During the COVID lockdowns, it was something we all dreamed of: actually buying what we wanted from the person who produced, grew or created it, rather than taking a punt on what it looked like on a computer screen.
Today, the places that fulfilled those dreams – like Canberra’s Old Bus Depot Markets, Capital Farmers Market at Exhibition Park and the Moruya riverside markets down the coast – are roaring back to life, providing the long-missed connection between farmer/maker and customer.
Online shopping is now an option rather than a necessity, and the producers who have been supplying the region’s markets are back in business.
Manager of the Capital Region Farmers Market at Canberra’s Exhibition Park, Sarah Power says it’s all about connection – market customers connecting with the people who made what they want to buy.
She says some stallholders were like family having sold their produce at EPIC for the 18 years it’s been in operation, watched each other’s families grow and lived their lives together. For some, she says, their stalls offer supplementary income to their other employment. For others, the weekly stall keeps the wolf from the door.
“We invite stallholders from about a three-hour circle from Canberra,” she says. “So we have people coming from the South Coast, Snowy Mountains, Riverina, Wagga, Young, Yass and the Southern Tablelands.”
Part of the reason for its success, she believes, is all stallholders must meet requirements that they grow the food they sell and can prove it. This can go as far as inspecting the property where it’s grown.
“But when it comes down to it, we’re like a big family, so someone always knows someone else,” Sarah says.
The crowd favourites include citrus grower Mick Auddino, who rolls up to the EPIC site in his monster purple truck (which takes up four stall spaces), the Formichi family which not only makes traditional Italian smallgoods but also blasts out traditional Italian music to get customers in the mood, and the family-run Narooma seafood, with two generations now working the stall.
There’s also a sense of family at Canberra’s popular Old Bus Depot Markets at Kingston, which recently reopened after a COVID-enforced hiatus.
For co-director Anthony Niravong, it couldn’t reopen quickly enough. The majority of stallholders here too come from the Capital region, but also include Sydney and, occasionally, as far away as north Queensland.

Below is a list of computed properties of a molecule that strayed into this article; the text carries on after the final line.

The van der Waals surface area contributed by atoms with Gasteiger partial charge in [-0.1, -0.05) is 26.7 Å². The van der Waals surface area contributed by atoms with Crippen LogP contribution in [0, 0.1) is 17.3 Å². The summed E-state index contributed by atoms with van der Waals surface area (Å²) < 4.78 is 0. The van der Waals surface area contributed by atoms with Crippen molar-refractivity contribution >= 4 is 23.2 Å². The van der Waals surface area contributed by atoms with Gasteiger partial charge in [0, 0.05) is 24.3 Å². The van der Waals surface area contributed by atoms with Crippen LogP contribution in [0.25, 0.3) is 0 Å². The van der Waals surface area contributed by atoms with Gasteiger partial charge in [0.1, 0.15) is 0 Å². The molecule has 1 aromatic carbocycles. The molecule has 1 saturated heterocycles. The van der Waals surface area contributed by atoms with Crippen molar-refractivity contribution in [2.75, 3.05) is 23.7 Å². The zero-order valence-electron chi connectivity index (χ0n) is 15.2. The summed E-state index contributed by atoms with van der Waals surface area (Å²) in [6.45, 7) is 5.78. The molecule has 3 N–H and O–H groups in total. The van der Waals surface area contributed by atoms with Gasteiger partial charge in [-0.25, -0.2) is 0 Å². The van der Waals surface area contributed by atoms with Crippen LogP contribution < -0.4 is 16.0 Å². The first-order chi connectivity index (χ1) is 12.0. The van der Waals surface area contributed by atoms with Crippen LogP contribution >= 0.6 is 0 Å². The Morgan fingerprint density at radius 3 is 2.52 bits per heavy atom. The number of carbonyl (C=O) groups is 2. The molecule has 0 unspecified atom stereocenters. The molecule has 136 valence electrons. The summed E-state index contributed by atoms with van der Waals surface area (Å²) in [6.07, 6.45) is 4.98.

But, according to Mr Niravong, it depends on what they’re selling. It must be made by the seller except on theme days, like International Day, when products can be on-sold from the maker.
“We have this guy in Cairns, he usually comes down a couple of times a year – he makes the most remarkable handcrafted wooden tables. That’s why we have him here, because he makes the most amazing things,” he says.
“Then we have this other guy who comes once in a blue moon. He makes these great leather belts. They are the sort of thing that last forever so he always does good business when he comes.”
But when it comes to favourites, Mr Niravong can’t go past the fellow who sells fresh orange juice.
“He’s just a young guy with a young family and this is how he makes ends meet. He’s having a go and I reckon that’s great.
“We have a lot of different people here who come from different walks of life. That’s why it’s so good to be back, so we can help those who don’t have another source of income. It’s been a long time coming for many of them.”
One of the most popular markets in the South Coast region is down by the river at Moruya. Bodalla artist Ritchey Sealy has been selling his work there for more than 20 years. He is also involved with the market committee, working with other stallholders to ensure the enterprise stays true to its purpose – there’s not a mass-produced item in sight.
“The market started off small but now it has grown to be one of the most popular, with locals and we also get a lot of tourists,” he says.
Mr Sealy says there was a strong community spirit at Moruya, with stallholders looking out for each other – especially after the catastrophic 2019-20 bushfires.
“I did three months of solid firefighting,” he says. “We really got hammered down here.
“For me, it was good therapy to get back to painting, to put it all down on canvas.”
He says the markets always draw a good crowd on Saturdays because they sell goods straight from the maker.
“We’ve got some great people here: another artist who does beach paintings, some people who make clothes, potters, others do jewellery, great local produce – lots of stuff.”